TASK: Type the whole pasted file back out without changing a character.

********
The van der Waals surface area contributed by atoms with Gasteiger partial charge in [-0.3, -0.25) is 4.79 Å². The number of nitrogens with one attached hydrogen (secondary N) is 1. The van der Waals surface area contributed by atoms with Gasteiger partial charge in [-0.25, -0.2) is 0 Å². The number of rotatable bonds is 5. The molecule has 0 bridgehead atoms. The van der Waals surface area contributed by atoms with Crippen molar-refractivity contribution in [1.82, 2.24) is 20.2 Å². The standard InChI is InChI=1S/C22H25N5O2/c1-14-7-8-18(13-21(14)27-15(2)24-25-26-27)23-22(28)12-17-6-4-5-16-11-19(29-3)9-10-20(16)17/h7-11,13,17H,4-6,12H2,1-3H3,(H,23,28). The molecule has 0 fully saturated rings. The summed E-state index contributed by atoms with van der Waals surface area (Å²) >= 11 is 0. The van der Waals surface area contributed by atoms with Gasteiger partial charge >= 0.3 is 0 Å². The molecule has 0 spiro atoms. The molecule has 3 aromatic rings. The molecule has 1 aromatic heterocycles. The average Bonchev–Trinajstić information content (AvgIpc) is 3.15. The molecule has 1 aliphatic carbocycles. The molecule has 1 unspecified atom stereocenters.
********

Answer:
The van der Waals surface area contributed by atoms with Gasteiger partial charge in [-0.3, -0.25) is 4.79 Å². The number of nitrogens with one attached hydrogen (secondary N) is 1. The van der Waals surface area contributed by atoms with Gasteiger partial charge in [-0.25, -0.2) is 0 Å². The number of rotatable bonds is 5. The molecule has 0 bridgehead atoms. The van der Waals surface area contributed by atoms with Crippen molar-refractivity contribution in [1.82, 2.24) is 20.2 Å². The standard InChI is InChI=1S/C22H25N5O2/c1-14-7-8-18(13-21(14)27-15(2)24-25-26-27)23-22(28)12-17-6-4-5-16-11-19(29-3)9-10-20(16)17/h7-11,13,17H,4-6,12H2,1-3H3,(H,23,28). The molecule has 0 fully saturated rings. The summed E-state index contributed by atoms with van der Waals surface area (Å²) >= 11 is 0. The van der Waals surface area contributed by atoms with Gasteiger partial charge >= 0.3 is 0 Å². The molecule has 0 spiro atoms. The molecule has 3 aromatic rings. The molecule has 1 aromatic heterocycles. The average Bonchev–Trinajstić information content (AvgIpc) is 3.15. The molecule has 1 aliphatic carbocycles. The molecule has 1 unspecified atom stereocenters.